The Glass-Steagall Act of 1933 was one of the most important finance laws in the United States for most of the 20th century. Its most important stipulation was that a single firm could not be "engaged principally" in brokerage services if it offered commercial lending services: in other words, a bank could not serve as a broker of any kind of security. Among other minor provisions, the act also established the Federal Deposit Insurance Corporation, which still insures most bank deposits to this day.

As its date might indicate, Glass-Steagall was part of the New Deal. It was named after its sponsors, Sen. Carter Glass of Virginia and Rep. Henry Steagall of Alabama, who argued that the stock market crash of 1929 had largely been caused by large banking conglomerates persuading their clients to buy stocks in which the bank had invested.

Starting in the 1960's, banks began hiring armies of lobbyists to attempt to overturn or cripple Glass-Steagall. Most notably, banks wanted to have the right to sell municipal bonds and corporate bonds to their clients. The shouting on Capitol Hill went on for a couple of decades, and in the meantime, some brokerage firms began offering money market accounts with many of the same features of bank accounts, including checking and debit cards.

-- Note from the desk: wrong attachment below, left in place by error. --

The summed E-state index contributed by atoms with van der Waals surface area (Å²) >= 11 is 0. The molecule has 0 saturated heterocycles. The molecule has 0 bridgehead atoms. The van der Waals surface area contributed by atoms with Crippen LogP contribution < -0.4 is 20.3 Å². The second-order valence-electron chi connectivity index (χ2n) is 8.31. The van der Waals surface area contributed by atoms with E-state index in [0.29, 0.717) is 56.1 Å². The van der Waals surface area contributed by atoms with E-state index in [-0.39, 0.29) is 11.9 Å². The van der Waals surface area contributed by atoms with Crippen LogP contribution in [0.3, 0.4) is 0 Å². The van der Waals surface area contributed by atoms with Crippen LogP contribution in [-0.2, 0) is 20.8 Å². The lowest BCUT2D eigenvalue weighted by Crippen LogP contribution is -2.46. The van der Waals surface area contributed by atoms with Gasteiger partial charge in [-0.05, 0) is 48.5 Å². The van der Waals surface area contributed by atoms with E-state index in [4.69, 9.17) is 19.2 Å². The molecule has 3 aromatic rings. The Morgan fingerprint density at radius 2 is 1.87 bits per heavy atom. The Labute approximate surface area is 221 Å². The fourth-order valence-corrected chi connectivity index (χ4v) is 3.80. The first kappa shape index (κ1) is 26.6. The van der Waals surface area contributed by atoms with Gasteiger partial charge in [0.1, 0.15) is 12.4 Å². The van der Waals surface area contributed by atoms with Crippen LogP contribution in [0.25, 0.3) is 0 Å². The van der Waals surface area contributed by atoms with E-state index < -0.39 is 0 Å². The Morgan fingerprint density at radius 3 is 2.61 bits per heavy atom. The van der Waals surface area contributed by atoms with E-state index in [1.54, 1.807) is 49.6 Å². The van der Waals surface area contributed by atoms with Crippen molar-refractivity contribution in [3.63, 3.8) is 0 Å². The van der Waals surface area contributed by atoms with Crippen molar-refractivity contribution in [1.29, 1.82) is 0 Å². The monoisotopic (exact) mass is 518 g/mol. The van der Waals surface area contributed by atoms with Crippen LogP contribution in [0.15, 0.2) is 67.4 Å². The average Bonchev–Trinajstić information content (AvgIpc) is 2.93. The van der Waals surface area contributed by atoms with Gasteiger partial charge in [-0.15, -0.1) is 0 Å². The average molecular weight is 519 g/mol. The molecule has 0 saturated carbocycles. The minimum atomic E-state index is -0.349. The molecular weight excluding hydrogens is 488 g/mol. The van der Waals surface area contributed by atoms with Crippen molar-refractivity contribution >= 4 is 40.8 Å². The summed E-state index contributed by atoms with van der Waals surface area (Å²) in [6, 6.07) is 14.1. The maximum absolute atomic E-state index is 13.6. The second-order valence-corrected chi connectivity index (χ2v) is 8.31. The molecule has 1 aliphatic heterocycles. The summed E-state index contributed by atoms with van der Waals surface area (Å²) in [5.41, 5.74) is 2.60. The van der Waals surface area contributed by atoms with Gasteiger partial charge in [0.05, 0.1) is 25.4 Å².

The turning point for Glass-Steagall finally came late in 1986, when the Federal Reserve Board decided that the law actually should allow banks to offer financial services, as long as their revenues from said services accounted for no more than five percent of their total revenue. Before long, the Fed allowed banks to sell bonds, debt, and equity securities, saying that the industry had changed dramatically since the 1930's and that modern regulatory bodies alleviated the need for the original law's provisions.

At the end of 1996, the act effectively died when the Fed allowed banking corporations to purchase or start investment subsidiaries. This paved the way for a number of epic mergers, takeovers, and corporate reorganizations, such as the merger of Citicorp and Travelers Group to form Citigroup.

On November 4, 1999, the House and Senate both voted to replace Glass-Steagall with the Gramm-Leach-Bliley Financial Services Modernization Act. Bill Clinton signed the act into law on November 12.

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